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Given that hundreds upon millions of consumers are using social media to connect, communicate and consume online, it's no surprise that B2C businesses, including many of the world's top consumer brands, have turned to social media as a means to reach them.

But what about B2B businesses? Are they using social media too? Is social media as important to them?

According to a recent study conducted by digital marketing agency White Horse, social media is being adopted by B2B businesses, but not surprisingly, adoption lags B2C.

For instance:

  • 60% of B2B companies surveyed don't have a staff member who is dedicated to social media marketing. Less than half (46%) of the B2C companies surveyed lacked a full time social media staff member.
  • Only 10% of B2B companies surveyed have retained an outside agency or consultant to assist with social media marketing. 28% of B2C companies, on the other hand, have.
  • Of the B2B companies surveyed, the largest group (45%) said they have a "basic social presence but no significant marketing." The largest group of B2C companies surveyed claimed to be involved with non-paid social media marketing on a daily basis.

Not surprisingly, White Horse, which has a practice dedicated to B2B social media marketing, concludes that "social media plays a significant and ever-growing role in the marketing arsenal" of B2B marketers. But one statistic from its survey is perhaps far most revealing: 46% of the respondents reported that the perception that social media was irrelevant was an internal obstacle in getting social media initiatives approved. Only 12% of B2C respondents cited this as a problem -- the largest gap between B2B and B2C respondents amongst all obstacles listed.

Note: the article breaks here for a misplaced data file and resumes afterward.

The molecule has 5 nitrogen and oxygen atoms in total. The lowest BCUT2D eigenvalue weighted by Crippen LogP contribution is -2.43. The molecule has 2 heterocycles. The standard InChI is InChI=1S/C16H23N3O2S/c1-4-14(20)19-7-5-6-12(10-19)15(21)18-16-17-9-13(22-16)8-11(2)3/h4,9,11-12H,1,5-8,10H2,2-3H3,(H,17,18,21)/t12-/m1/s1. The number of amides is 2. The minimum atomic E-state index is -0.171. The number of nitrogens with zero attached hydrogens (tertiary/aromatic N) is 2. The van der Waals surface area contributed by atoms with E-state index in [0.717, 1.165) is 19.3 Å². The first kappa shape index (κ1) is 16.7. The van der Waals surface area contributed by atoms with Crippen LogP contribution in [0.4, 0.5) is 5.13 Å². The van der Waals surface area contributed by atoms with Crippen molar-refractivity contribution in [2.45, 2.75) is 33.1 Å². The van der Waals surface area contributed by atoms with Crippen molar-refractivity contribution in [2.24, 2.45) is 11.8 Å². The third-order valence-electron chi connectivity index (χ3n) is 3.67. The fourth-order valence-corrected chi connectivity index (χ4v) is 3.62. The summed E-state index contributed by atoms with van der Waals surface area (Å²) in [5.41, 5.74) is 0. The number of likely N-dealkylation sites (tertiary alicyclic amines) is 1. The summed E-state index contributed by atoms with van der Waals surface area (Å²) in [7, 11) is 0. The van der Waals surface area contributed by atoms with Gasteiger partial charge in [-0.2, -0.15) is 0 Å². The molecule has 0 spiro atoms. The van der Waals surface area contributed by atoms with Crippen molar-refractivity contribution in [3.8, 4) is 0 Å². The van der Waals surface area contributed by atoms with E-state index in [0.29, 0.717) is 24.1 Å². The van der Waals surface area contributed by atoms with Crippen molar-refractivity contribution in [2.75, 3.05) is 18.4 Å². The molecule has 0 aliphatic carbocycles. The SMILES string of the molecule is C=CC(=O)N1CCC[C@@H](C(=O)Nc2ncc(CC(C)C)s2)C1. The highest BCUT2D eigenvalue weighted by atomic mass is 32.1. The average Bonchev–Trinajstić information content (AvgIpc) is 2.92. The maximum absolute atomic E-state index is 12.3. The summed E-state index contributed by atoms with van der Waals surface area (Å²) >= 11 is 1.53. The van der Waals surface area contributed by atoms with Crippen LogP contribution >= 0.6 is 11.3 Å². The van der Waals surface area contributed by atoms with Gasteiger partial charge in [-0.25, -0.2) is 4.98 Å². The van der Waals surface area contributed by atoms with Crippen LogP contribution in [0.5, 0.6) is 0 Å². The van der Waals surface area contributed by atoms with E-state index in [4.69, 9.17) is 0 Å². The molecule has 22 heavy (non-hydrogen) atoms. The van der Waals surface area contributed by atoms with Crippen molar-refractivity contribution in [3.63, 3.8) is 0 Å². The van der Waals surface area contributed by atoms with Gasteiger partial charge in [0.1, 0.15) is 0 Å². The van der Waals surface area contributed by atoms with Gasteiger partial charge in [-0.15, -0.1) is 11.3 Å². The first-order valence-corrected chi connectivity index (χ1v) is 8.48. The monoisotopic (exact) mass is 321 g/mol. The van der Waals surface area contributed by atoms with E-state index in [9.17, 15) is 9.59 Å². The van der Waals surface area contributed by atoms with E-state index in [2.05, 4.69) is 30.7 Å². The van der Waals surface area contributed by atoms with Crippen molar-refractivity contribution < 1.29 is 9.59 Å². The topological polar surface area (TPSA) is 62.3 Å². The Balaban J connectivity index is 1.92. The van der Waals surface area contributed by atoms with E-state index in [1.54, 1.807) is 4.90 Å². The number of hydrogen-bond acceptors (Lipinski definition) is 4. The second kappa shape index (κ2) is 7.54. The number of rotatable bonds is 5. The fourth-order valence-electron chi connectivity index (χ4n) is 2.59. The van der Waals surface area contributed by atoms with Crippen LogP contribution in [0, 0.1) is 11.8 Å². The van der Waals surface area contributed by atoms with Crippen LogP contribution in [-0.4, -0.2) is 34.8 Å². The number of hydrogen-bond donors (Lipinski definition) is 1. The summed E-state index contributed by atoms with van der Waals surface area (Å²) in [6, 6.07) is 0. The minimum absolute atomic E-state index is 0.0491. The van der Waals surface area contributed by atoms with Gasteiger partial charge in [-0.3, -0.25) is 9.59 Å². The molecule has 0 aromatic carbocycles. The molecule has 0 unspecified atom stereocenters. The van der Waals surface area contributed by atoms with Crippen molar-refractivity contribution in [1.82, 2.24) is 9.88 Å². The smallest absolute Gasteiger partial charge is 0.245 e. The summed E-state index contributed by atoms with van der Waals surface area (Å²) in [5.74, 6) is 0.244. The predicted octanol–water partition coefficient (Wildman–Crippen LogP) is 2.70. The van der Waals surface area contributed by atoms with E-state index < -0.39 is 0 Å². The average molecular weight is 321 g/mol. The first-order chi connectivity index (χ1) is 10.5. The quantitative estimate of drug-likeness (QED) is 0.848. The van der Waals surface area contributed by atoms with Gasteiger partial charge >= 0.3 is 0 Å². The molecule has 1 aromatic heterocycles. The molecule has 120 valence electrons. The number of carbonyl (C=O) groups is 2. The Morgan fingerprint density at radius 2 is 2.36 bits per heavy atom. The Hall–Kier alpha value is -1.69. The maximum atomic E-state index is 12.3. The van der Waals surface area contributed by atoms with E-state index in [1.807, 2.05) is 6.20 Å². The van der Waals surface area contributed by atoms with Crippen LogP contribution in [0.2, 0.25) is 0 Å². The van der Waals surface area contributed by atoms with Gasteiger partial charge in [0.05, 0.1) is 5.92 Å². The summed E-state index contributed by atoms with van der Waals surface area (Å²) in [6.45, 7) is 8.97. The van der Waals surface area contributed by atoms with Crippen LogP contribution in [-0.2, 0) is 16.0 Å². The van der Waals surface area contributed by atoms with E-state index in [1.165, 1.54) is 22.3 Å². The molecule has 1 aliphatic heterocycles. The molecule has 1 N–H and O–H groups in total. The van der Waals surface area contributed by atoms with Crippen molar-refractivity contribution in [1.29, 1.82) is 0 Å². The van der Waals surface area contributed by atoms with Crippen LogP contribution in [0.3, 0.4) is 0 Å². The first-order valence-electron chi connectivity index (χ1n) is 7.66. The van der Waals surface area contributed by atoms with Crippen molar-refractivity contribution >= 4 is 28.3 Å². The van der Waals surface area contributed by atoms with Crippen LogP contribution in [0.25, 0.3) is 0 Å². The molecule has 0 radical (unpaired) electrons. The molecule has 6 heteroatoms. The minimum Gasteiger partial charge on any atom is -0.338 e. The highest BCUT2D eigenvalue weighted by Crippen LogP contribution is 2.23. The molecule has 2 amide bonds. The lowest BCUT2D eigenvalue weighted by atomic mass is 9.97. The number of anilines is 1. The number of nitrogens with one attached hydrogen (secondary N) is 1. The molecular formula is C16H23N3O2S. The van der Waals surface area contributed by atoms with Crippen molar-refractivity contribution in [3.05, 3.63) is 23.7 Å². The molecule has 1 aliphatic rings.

One could look at the data and conclude that B2B businesses are simply slower in 'getting it' when it comes to social media but I actually think the data raises an interesting question: are B2B marketers actually more strategic than their B2C counterparts?

Obviously, it makes sense that B2C companies are trying to embrace social media at a much greater clip than B2B companies. B2C companies have very different relationships with their customers and prospective customers, and social media is a natural fit for reaching them.

But that doesn't mean that B2C companies aren't social. To the contrary; the world of B2B is already quite 'social.' In some respects, B2B commerce is arguably far more social than B2C commerce. Existing relationships often drive sales, and companies and their salespeople are always working to build new relationships through various channels which are extremely social, such as trade shows. The importance of relationships in B2B commerce is logical: most B2B companies sell to a much smaller audience, so investing in relationship-building is usually a must for success. After all, chances are you're not going to sell a $100,000/year software license without going through a 'courtship' process that involves extensive one-on-one interaction and engagement.

From this perspective, if B2B companies aren't adopting online social media in the same fashion as B2C companies, it isn't so much an indication that they don't get it, but rather that they understand that the most popular (and hyped) social media platforms don't always offer the best opportunities to build meaningful relationships. Because of this understanding, when they do use social media, they might be more likely to be cautious and skeptical. That, in turn, may support a far more strategic use of the medium. Indeed, White Horse found evidence that B2C companies were embracing areas of social media that "support traditional B2B marketing activities", such as third party forums and podcasts. On the surface, that seems like it's probably more thoughtful than simply adopting the social media soup de jour.